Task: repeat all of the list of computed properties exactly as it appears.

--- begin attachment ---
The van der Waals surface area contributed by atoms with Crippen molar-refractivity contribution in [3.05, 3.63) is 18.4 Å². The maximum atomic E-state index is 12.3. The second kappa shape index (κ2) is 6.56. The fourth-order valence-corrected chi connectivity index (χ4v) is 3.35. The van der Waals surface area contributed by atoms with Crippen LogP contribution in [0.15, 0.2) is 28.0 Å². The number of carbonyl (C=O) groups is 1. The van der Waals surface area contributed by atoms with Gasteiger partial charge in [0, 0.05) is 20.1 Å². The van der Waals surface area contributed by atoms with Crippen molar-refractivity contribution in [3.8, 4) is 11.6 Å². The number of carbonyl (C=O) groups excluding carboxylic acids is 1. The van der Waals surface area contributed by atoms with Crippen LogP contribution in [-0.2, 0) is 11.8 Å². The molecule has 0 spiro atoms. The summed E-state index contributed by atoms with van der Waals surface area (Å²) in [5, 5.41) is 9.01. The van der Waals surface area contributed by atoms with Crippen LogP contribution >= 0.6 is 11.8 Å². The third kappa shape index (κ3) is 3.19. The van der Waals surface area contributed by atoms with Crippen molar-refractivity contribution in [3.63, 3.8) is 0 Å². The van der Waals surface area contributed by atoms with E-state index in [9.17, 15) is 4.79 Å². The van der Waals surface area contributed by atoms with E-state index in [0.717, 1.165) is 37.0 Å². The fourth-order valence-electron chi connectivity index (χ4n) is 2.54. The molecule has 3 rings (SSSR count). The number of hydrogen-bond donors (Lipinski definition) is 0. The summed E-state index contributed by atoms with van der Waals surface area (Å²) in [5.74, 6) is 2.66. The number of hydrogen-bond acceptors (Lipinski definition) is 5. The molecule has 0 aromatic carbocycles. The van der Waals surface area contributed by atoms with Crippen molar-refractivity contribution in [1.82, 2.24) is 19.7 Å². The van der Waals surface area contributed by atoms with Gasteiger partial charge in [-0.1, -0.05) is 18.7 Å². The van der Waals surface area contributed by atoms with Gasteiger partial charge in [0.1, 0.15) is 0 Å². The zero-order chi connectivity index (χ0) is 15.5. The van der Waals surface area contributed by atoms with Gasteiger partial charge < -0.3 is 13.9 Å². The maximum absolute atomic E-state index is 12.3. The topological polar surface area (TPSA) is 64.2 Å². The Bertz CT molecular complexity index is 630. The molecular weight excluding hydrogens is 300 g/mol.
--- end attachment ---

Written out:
The van der Waals surface area contributed by atoms with Crippen molar-refractivity contribution in [3.05, 3.63) is 18.4 Å². The maximum atomic E-state index is 12.3. The second kappa shape index (κ2) is 6.56. The fourth-order valence-corrected chi connectivity index (χ4v) is 3.35. The van der Waals surface area contributed by atoms with Crippen LogP contribution in [0.15, 0.2) is 28.0 Å². The number of carbonyl (C=O) groups is 1. The van der Waals surface area contributed by atoms with Gasteiger partial charge in [0, 0.05) is 20.1 Å². The van der Waals surface area contributed by atoms with Crippen molar-refractivity contribution in [3.8, 4) is 11.6 Å². The number of carbonyl (C=O) groups excluding carboxylic acids is 1. The van der Waals surface area contributed by atoms with Crippen LogP contribution in [-0.2, 0) is 11.8 Å². The molecule has 0 spiro atoms. The summed E-state index contributed by atoms with van der Waals surface area (Å²) in [5, 5.41) is 9.01. The van der Waals surface area contributed by atoms with Crippen LogP contribution >= 0.6 is 11.8 Å². The third kappa shape index (κ3) is 3.19. The van der Waals surface area contributed by atoms with Crippen molar-refractivity contribution in [3.63, 3.8) is 0 Å². The van der Waals surface area contributed by atoms with E-state index in [9.17, 15) is 4.79 Å². The van der Waals surface area contributed by atoms with E-state index in [0.717, 1.165) is 37.0 Å². The fourth-order valence-electron chi connectivity index (χ4n) is 2.54. The molecule has 3 rings (SSSR count). The number of hydrogen-bond donors (Lipinski definition) is 0. The summed E-state index contributed by atoms with van der Waals surface area (Å²) in [5.74, 6) is 2.66. The number of hydrogen-bond acceptors (Lipinski definition) is 5. The molecule has 0 aromatic carbocycles. The van der Waals surface area contributed by atoms with Crippen molar-refractivity contribution in [1.82, 2.24) is 19.7 Å². The van der Waals surface area contributed by atoms with Gasteiger partial charge in [-0.1, -0.05) is 18.7 Å². The van der Waals surface area contributed by atoms with Gasteiger partial charge in [0.1, 0.15) is 0 Å². The zero-order chi connectivity index (χ0) is 15.5. The van der Waals surface area contributed by atoms with Gasteiger partial charge < -0.3 is 13.9 Å². The maximum absolute atomic E-state index is 12.3. The topological polar surface area (TPSA) is 64.2 Å². The Bertz CT molecular complexity index is 630. The molecular weight excluding hydrogens is 300 g/mol.